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Monday, July 6, 2015

Cardiovascular Research: PTSD, traumatic experiences may raise heart attack,♦ Review indicates where cardio benefits of exercise may lie ♦ Minor heart feature may mean trouble at high altitude

Minor heart feature may mean trouble at high altitude A common heart feature long thought to have negligible effects on human health and performance may be problematic at high altitude. That's a key finding from a study that looked at the effects of a condition known as patent foramen ovale in a high-altitude Bolivian setting.
PTSD, traumatic experiences may raise heart attack, stroke risk in women Women with severe PTSD or traumatic events may have a 60 percent higher lifetime risk of cardiovascular disease. The study is the first to examine trauma exposure, PTSD, and onset of cardiovascular disease exclusively in women. Researchers suggest physicians ask women about traumatic events and PTSD symptoms and then monitor them for cardiovascular issues.
Review indicates where cardio benefits of exercise may lie A systematic review of 160 clinical trials of the cardiometabolic benefits of exercise shows which health indicators improve most with physical activity and for whom. For example, some of the benefits are greater for men, people under 50 and among those battling type 2 diabetes or other cardiovascular conditions.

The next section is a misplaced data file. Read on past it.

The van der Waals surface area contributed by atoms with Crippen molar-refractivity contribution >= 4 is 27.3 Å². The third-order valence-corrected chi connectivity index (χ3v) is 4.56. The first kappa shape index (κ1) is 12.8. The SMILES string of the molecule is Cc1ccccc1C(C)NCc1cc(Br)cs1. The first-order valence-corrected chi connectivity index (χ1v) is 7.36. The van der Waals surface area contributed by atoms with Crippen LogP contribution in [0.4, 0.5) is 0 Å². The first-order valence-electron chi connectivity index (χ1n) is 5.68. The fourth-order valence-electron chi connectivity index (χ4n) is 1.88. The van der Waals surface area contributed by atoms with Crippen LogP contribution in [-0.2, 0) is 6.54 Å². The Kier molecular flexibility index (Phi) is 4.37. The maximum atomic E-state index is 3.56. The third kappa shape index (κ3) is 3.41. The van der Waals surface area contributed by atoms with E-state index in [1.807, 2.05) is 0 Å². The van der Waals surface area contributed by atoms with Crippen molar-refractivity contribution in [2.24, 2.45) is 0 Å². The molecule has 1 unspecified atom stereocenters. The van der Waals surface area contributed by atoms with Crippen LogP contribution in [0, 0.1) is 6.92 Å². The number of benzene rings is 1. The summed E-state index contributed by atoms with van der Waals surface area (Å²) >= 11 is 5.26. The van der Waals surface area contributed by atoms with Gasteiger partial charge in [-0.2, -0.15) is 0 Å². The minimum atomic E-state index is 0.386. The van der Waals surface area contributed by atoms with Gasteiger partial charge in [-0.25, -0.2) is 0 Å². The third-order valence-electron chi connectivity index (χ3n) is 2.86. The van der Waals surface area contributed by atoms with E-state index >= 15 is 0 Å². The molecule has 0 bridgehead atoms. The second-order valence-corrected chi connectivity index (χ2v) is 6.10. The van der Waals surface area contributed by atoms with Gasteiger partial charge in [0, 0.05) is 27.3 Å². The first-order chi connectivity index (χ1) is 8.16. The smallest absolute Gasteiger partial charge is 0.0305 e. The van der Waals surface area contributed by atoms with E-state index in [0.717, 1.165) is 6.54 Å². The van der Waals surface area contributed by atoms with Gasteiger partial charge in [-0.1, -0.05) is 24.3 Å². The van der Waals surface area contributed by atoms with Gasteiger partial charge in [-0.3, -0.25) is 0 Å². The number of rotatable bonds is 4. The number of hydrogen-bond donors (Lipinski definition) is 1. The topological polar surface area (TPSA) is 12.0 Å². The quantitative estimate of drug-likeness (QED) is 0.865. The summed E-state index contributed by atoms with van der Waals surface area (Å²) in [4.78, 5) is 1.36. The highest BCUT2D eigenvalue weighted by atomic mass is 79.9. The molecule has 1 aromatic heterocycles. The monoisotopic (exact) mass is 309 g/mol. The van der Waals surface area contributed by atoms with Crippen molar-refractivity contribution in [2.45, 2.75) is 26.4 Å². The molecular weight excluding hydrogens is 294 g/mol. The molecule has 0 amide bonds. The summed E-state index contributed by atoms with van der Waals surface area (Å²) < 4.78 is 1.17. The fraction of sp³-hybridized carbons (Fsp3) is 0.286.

Genes may not be to blame for link between migraine, heart disease Genes may not be to blame for the increased risk of heart disease some studies have shown in people with migraine, especially those with migraine with aura, new research shows. Aura are sensations that come before the headache, often visual disturbances such as flashing lights.


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